NAIC Considers ‘Stricter’ Regulations for Association Health Plans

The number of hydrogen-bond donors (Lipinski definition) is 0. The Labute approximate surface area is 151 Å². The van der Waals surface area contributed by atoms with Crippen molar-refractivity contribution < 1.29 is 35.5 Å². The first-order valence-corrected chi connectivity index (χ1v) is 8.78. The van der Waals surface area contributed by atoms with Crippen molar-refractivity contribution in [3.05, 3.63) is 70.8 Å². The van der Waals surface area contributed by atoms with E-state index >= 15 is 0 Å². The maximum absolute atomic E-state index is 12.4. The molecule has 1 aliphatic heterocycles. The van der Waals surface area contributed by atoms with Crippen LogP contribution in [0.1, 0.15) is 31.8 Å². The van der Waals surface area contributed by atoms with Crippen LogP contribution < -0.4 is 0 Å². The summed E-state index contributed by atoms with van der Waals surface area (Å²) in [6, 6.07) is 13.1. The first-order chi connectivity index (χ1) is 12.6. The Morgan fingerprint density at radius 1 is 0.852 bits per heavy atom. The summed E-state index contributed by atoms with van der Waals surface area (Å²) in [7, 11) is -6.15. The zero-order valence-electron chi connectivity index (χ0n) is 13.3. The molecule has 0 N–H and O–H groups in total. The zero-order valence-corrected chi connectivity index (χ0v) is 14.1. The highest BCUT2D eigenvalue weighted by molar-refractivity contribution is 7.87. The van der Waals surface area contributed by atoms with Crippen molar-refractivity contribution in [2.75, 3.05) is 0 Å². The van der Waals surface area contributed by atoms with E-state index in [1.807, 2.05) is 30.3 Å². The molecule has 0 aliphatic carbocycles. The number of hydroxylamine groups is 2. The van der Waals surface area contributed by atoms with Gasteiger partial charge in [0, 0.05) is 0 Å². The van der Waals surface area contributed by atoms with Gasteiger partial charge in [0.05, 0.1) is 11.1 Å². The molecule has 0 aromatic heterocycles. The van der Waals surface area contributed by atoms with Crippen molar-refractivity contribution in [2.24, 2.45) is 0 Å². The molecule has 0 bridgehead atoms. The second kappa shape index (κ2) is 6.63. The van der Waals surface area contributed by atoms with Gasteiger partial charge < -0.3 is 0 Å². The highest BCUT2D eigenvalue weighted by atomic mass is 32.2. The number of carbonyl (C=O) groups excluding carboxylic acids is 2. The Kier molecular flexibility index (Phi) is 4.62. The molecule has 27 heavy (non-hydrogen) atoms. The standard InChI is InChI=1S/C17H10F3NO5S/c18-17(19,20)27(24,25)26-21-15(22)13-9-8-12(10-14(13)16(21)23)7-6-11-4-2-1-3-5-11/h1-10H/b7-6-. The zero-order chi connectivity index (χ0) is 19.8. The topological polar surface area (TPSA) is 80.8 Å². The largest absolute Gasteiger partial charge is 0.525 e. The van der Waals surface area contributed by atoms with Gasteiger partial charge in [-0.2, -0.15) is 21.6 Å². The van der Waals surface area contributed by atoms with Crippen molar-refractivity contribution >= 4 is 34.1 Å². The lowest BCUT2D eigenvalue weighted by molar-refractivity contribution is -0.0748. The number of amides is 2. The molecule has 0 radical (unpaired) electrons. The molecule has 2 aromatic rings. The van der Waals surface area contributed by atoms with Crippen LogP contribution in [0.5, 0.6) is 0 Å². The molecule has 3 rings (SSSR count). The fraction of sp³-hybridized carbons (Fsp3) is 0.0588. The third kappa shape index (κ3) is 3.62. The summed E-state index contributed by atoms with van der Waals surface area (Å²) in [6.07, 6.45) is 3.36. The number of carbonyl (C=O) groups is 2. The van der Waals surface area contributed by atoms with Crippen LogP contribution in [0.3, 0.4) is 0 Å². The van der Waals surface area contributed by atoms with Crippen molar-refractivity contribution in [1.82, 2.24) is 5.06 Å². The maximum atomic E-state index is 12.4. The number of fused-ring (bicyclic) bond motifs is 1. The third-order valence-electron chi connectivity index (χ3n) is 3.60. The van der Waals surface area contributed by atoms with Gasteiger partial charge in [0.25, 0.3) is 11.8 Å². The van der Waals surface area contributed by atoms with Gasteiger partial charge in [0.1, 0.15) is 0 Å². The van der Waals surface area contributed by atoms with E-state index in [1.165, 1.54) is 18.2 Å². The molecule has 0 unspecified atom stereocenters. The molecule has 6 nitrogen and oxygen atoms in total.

A panel of the National Association of Insurance Commissioners this week considered creating stricter regulations to prevent abuses in health insurance sold through associations, the Wall Street Journal reports (Terhune, Wall Street Journal, 12/12). Last month, the Journal reported that an increasing number of Americans are purchasing health insurance through various associations, which offer "enticing promises" of group discounts and "independent endorsements of the best policies available at the best rates." Many states exempt the associations from state insurance regulations and, as a result, associations typically do not need to explain how rates are set, nor do they need government approval for premium increases (Terhune, Wall Street Journal, 11/21). The panel discussed creating a model law for states that could "address the lack of regulation" on association carriers' rates and also might "tackle the failure of" some insurance companies to "disclose their ties to not-for-profit groups" offering the health plans. The Journal reports that in some cases associations, while "independent on their face," are "little more than a marketing arm for a particular insurer or insurance agency." According to the Journal, insurers selling association policies said that they already "face considerable" state regulations and that further rules could "drive up the cost" of insurance and "deny more people access" to health coverage. The insurers also said that not-for-profit groups make "independent decisions" and offer "numerous other benefits" besides health plans to members. Panel members said that they will take "further action" early next year, after a survey on the association health insurance market is available; preliminary report findings indicate that "few states" track the number of policyholders who have health coverage through associations. While the NAIC's decisions are not "binding," state lawmakers and insurance departments often follow the group's recommendations, the Journal reports (Wall Street Journal, 12/12).This is part of the California Healthline Daily Edition, a summary of health policy coverage from major news organizations. Sign up for an email subscription.